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The Internet Security Research Group is launching a "free, automated and open certificate authority" called Let's Encrypt, and certificates are now available in limited beta. How does this work, and is it as secure as using a paid certificate authority? Are there any caveats enterprises should be aware of?
Digital certificates are at the heart of secure communications over the Internet, enabling a user or device to verify who they are communicating with and ensure those communications are private. Many enterprise websites use them, but for smaller sites they often prove difficult and frustrating to install and renew, and typically don't come cheap. To solve this problem and make HTTPS more widely accessible, a new certificate authority called Let's Encrypt will begin issuing free X.509 certificates via an automated and hopefully easy process to anybody who owns a Web domain.
Let's Encrypt is an open certificate authority (CA) service provided by the Internet Security Research Group (ISRG), a public benefit organization supported by organization's such as the Mozilla Foundation, Cisco, Akamai, the Electronic Frontier Foundation and IdenTrust; the Linux Foundation has provided staffing and administrative work.
While most CAs provide help on how to install a certificate, it can still be a confusing and stressful task for the less-experienced administrator. In contrast, the Let's Encrypt certificate management client runs on the administrator's own Web server and automates the certificate issuance and install process, enabling those who don't necessarily have the skills, budget or time to install a Web server certificate to configure their server to use HTTPS and automatically take care of certificate renewal. The protocol used to automate enrolling is called Automated Certificate Management Environment. It's still a work in progress and a draft specification is available on GitHub, and a version has been posted as an Internet Draft Link.
Let's Encrypt uses a two-step process to set up a certificate on a Web server. First, the agent proves to the CA that the Web server controls a domain. The Let's Encrypt CA will issue a challenge such as provisioning a DNS record or HTTP resource, and a nonce that the agent must sign with its private key pair to prove it controls the key pair. Once the CA has verified the challenges have been satisfied, the agent identified by the public key is authorized to perform certificate management tasks for that domain. Once the agent has an authorized key pair, requesting, renewing and revoking certificates is just a case of signing certificate management messages with the authorized key pair. For example, to revoke a certificate, the agent signs a revocation request with the authorized key pair, and once the CA verifies the request, it publishes revocation information to the normal revocation channels of CRLs and OCSP.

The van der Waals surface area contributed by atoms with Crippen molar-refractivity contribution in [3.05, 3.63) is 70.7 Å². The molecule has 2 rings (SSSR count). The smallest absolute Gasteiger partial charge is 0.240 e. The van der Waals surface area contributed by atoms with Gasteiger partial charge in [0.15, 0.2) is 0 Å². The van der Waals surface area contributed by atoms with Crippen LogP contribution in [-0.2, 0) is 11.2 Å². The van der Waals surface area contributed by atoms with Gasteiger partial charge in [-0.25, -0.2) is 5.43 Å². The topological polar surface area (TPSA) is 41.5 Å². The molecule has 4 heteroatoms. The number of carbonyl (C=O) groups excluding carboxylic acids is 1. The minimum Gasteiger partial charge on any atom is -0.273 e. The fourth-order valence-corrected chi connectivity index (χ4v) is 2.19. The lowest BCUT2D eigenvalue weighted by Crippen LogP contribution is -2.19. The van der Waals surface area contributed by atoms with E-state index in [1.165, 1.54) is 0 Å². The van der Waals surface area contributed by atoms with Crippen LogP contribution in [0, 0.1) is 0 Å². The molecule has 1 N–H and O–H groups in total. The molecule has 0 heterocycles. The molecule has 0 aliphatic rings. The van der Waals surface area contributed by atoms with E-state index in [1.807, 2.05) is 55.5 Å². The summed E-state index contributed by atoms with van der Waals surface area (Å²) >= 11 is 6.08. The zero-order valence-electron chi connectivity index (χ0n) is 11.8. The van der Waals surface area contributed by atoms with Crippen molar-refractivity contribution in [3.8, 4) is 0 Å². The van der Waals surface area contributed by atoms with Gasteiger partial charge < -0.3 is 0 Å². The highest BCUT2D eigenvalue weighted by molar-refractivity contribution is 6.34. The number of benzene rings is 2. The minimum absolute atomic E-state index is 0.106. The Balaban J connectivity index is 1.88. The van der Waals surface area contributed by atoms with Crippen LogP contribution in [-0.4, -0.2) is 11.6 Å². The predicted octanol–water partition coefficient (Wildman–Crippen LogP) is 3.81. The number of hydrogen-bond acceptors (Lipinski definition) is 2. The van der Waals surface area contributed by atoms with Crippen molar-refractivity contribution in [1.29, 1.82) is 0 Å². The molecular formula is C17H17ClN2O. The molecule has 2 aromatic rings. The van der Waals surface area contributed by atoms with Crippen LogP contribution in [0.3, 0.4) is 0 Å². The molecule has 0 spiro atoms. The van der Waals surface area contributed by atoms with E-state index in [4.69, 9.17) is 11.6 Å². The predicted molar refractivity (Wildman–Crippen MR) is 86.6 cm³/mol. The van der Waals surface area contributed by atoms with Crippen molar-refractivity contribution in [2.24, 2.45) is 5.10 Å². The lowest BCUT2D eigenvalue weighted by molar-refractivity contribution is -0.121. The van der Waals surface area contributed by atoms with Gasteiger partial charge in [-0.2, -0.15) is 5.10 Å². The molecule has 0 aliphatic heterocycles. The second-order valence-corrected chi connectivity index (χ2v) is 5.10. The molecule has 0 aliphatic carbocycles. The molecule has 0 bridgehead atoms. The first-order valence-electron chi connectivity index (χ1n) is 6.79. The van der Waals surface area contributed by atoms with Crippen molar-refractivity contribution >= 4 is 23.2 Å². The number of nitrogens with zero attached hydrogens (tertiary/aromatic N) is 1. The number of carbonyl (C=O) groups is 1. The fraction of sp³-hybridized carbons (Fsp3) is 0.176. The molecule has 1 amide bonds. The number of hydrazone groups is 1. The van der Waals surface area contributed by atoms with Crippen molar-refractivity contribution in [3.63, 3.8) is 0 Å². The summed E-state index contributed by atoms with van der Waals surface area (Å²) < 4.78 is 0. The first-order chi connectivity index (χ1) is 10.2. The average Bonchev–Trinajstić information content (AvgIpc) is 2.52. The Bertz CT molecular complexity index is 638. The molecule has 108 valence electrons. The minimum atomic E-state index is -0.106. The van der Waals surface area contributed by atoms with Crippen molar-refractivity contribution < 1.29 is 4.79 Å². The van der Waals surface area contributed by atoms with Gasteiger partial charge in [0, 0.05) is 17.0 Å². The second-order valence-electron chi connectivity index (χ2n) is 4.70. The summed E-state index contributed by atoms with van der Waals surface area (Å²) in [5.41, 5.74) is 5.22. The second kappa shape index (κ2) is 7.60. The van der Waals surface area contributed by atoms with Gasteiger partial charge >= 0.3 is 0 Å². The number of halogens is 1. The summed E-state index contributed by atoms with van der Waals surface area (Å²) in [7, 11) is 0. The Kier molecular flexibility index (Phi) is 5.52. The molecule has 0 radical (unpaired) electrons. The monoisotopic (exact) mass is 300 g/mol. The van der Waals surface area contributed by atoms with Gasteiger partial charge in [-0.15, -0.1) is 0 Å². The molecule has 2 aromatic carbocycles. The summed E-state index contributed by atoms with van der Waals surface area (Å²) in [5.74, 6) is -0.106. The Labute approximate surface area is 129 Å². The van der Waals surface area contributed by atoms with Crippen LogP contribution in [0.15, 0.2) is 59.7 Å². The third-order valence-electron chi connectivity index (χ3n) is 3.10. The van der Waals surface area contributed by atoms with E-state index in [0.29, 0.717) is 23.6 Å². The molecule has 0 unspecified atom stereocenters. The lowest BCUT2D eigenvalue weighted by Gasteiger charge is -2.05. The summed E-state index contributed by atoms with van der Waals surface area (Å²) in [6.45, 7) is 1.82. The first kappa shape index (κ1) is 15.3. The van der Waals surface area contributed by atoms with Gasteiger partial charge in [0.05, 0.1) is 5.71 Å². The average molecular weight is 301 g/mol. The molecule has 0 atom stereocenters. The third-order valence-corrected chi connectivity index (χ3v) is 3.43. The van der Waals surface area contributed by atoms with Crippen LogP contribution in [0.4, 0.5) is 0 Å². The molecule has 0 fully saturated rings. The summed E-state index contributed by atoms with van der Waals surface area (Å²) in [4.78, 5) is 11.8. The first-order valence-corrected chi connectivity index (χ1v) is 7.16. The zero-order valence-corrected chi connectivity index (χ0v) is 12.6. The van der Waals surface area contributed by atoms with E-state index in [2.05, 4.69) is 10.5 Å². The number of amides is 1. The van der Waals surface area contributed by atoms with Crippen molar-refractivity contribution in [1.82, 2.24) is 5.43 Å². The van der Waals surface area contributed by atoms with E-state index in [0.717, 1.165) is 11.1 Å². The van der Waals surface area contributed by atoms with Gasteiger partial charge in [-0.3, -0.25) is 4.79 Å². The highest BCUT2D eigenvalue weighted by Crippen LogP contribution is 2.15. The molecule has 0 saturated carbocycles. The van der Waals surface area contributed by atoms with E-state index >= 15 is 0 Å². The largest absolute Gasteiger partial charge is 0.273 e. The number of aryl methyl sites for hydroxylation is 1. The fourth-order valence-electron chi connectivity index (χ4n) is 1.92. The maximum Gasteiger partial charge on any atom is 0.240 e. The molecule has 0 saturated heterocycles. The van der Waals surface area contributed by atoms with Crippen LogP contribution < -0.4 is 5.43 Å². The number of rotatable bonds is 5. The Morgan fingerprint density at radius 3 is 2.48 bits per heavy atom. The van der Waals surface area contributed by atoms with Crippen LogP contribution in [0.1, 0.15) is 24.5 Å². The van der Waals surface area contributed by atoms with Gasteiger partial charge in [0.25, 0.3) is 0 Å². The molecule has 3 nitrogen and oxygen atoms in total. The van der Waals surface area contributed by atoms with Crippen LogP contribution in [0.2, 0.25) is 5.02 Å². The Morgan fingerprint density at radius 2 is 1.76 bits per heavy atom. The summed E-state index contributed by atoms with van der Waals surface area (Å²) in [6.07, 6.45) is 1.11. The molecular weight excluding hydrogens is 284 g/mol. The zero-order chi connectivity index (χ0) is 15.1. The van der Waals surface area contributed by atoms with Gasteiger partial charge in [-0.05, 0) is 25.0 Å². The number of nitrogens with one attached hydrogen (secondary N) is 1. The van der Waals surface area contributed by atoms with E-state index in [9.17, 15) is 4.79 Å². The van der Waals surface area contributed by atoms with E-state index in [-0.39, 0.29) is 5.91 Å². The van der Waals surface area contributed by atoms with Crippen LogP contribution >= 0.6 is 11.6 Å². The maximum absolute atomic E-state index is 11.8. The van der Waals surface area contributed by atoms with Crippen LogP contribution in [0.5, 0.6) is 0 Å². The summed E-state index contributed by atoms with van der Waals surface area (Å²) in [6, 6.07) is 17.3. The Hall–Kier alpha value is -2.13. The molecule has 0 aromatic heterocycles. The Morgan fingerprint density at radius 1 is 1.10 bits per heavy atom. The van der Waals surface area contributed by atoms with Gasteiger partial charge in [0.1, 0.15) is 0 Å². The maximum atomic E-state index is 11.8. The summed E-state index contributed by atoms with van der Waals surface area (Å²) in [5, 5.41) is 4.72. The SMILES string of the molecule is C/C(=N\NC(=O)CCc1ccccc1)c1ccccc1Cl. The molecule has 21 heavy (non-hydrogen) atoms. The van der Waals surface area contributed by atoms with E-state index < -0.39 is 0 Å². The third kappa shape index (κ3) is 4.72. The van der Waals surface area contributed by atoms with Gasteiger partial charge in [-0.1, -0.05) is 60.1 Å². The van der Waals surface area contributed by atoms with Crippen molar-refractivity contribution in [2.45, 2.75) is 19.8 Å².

Let's Encrypt issues DV (Domain Validated) certificates, meaning only ownership of the domain has been verified. An extended validation (EV) SSL certificate, which activates the padlock and the green address bar in modern browsers, require CAs to carry out additional checks to establish the legal identity, as well as the operational and physical presence of the website owner. Because of this, EV certificates cost a lot more than DV certificates, up to $1,000. Not a huge amount for a large organization, but the cost adds up, as enterprises may needs hundreds of certificates.
Trust in digital certificates relies on CAs having a robust and secure infrastructure and certificate issuance procedures that minimize the possibility of fraudulent certificate issuance. Sadly, some CAs are failing on both fronts. CAs such as Comodo and DigiNotar have been attacked and compromised, allowing hackers to digitally impersonate organizations like Facebook, Twitter, Skype, Google and the CIA. Other CAs have been guilty of poor practices; an intermediate CA certificate of ANSSI, the French Cyber Security agency, was used to generate fake certificates used to carry out man-in-the-middle attacks, and MCS Holdings based in Egypt, an intermediate certificate authority that operates under the China Internet Network Information Center, issued unauthorized digital certificates for various Google domains.
Given this state of affairs, Let's Encrypt should definitely be a CA that enterprises look to trial in instances where an EV certificate is not required. Ease of certificate management is a big plus point and means organizations could rotate their certificates more frequently. Some administrators will feel uncomfortable using a certificate from a noncommercial organization, and hosting providers may be reluctant to incorporate a nonprofit making certificate into their offerings for smaller businesses. However, a free CA will surely prove popular if it avoids the problems of misissuance and compromise that other CAs have had, and a DV certificate is better than no certificate at all even, if the authentication process is minimal.
Note: CAs have to apply to have their root certificates installed within major Web browsers, a process that can take as long as three years. So that Let's Encrypt certificates will be accepted by all major browsers, ISRG's root certificate will be cross-signed by IdenTrust, a CA owned by smartphone government ID card provider HID Global, until that application process is complete. All ISRG keys are currently RSA keys, but the plan is to generate Elliptic Curve Digital Signature Algorithm-based keys later this year. Let's Encrypt is scheduled to enter public beta on Dec. 3.
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